Mammoth fossil auction at Sotheby's



2015-06-26 10:38:21

Mammoth fossil auction at Sotheby's

30 Aug 2012, 09:44 GMT+01

Sotheby’s have announced that their Wonders of Nature sale on October 2nd will include 100 fossils, skeletons, and mineralised panels.

From prehistoric plants to extinct animals, increasingly these natural history items are circumventing purchase by natural history museums, and falling into the hands of a growing community of private collectors who revere them as works of art.

A complete Siberian mammoth skeleton is tipped as the top seller. The species walked the earth at around at the same time as Neanderthal man in the middle Paleolithic, and Homo sapiens in the upper Paleolithic, becoming extinct 12,000 years ago. The skeleton is offered with an estimate of €170,000-€250,000, and the opportunity for the buyer to name the mammoth as they wish.

It will be followed onto the block by a woolly rhinoceros skeleton, the star of many a cave painting, valued at €70,000-€100,000, and a 145 million year old turtle fossil, at €55,000-€80,000.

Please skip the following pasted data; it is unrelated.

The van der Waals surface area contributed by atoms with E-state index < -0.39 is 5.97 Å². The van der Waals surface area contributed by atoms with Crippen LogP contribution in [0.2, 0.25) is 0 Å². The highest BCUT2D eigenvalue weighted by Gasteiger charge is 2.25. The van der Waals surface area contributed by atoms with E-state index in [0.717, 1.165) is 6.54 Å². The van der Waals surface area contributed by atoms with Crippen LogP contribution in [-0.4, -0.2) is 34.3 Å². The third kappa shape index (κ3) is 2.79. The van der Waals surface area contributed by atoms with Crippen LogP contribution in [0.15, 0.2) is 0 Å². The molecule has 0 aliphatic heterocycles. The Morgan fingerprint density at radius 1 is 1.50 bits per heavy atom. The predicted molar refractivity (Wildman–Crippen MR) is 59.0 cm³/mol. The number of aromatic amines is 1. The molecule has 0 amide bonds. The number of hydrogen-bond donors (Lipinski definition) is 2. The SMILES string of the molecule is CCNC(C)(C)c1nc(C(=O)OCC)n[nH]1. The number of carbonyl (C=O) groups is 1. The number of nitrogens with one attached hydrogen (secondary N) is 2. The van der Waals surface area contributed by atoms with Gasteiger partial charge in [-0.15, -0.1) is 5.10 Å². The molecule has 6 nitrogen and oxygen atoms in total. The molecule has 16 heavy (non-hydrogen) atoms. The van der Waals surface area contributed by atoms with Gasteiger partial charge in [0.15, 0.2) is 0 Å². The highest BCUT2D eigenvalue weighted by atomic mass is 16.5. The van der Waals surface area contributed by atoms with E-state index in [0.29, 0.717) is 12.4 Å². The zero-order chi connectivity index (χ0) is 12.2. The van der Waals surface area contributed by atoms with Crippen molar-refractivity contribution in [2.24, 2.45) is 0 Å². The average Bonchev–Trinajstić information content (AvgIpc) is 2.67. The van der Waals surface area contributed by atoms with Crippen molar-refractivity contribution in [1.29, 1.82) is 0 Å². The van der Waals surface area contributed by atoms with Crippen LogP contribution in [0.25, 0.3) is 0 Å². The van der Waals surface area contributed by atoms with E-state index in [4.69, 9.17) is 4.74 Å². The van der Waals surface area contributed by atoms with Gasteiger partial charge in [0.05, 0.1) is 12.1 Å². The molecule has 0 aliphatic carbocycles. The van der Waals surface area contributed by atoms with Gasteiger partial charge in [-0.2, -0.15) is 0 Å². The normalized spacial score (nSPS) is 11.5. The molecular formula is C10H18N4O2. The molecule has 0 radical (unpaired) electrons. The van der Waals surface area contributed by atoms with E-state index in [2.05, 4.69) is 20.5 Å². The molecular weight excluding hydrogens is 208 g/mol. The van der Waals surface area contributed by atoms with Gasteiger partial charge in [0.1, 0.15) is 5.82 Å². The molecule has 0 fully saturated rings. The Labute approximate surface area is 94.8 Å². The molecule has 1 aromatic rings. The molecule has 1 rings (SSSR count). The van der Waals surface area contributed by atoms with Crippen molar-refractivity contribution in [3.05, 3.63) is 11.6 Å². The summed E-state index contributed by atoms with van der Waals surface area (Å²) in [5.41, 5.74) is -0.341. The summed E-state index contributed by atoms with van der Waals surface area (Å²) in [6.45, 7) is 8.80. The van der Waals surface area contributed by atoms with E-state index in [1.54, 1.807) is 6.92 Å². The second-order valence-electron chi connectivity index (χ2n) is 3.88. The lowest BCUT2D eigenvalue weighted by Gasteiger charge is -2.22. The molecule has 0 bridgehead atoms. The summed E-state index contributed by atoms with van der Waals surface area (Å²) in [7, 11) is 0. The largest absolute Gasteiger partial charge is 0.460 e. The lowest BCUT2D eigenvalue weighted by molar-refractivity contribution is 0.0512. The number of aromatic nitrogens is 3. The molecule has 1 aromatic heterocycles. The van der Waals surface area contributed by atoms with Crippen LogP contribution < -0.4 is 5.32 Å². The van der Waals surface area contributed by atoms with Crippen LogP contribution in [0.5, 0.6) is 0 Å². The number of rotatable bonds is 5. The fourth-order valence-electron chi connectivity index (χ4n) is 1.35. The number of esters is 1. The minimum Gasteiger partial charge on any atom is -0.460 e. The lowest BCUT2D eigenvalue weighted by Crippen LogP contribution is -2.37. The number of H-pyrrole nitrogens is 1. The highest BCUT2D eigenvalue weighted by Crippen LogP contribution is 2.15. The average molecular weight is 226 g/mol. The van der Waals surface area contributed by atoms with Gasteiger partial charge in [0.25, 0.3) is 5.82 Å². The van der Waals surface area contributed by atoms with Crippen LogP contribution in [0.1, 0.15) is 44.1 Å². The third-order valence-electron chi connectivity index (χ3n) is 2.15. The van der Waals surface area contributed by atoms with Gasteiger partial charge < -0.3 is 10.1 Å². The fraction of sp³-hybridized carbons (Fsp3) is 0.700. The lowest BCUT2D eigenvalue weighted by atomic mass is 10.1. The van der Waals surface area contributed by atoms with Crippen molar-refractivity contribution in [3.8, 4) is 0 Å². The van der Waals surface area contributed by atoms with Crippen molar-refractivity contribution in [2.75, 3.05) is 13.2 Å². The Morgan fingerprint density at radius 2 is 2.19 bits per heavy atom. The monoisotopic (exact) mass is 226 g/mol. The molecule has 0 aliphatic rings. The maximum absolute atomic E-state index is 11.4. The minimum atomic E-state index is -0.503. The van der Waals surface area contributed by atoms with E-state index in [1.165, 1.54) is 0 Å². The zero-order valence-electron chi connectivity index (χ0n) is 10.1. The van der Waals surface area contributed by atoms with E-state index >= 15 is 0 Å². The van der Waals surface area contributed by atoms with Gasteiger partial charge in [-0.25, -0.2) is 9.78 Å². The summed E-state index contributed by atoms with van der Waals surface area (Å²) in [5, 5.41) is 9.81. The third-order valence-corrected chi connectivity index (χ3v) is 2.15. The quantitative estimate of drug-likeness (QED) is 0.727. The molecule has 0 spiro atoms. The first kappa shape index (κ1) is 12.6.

Other highlights include a pair of mammoth tusks found in Russia, dating from the late Pleistocene period, estimated to sell for €30,000-€50,000, a prehistoric alligator skull, 1.8 million years old and the largest and most complete of this species ever discovered, valued at €30,000-€40,000, and a fossilised Caiman skull, 45 million years old and amazingly well-preserved, valued at €18,000-€28,000.

A gorgeous 80 million years old Placenticeras ammonite is set to sell for €12,000-€18,00, and a 190 million years old Eparitites ammonite from England for €9,000-€15,000.

Large panels of mineralised wood have found much favour as beautiful pieces of art. A remarkable example will be offered, extracted from the ancient giant forests of Arizona, displaying white, grey and red, valued at €35,000-€50,000.

It wouldn’t be a fossil auction without a palm frond, and a Eocene Epoch example surrounded by little preserved fish is set to fetch €60,000-€80,000.

Likewise, that staple of natural history curiosity cabinets, the elephant bird egg, will also be represented, offered at €35,000-€45,000.

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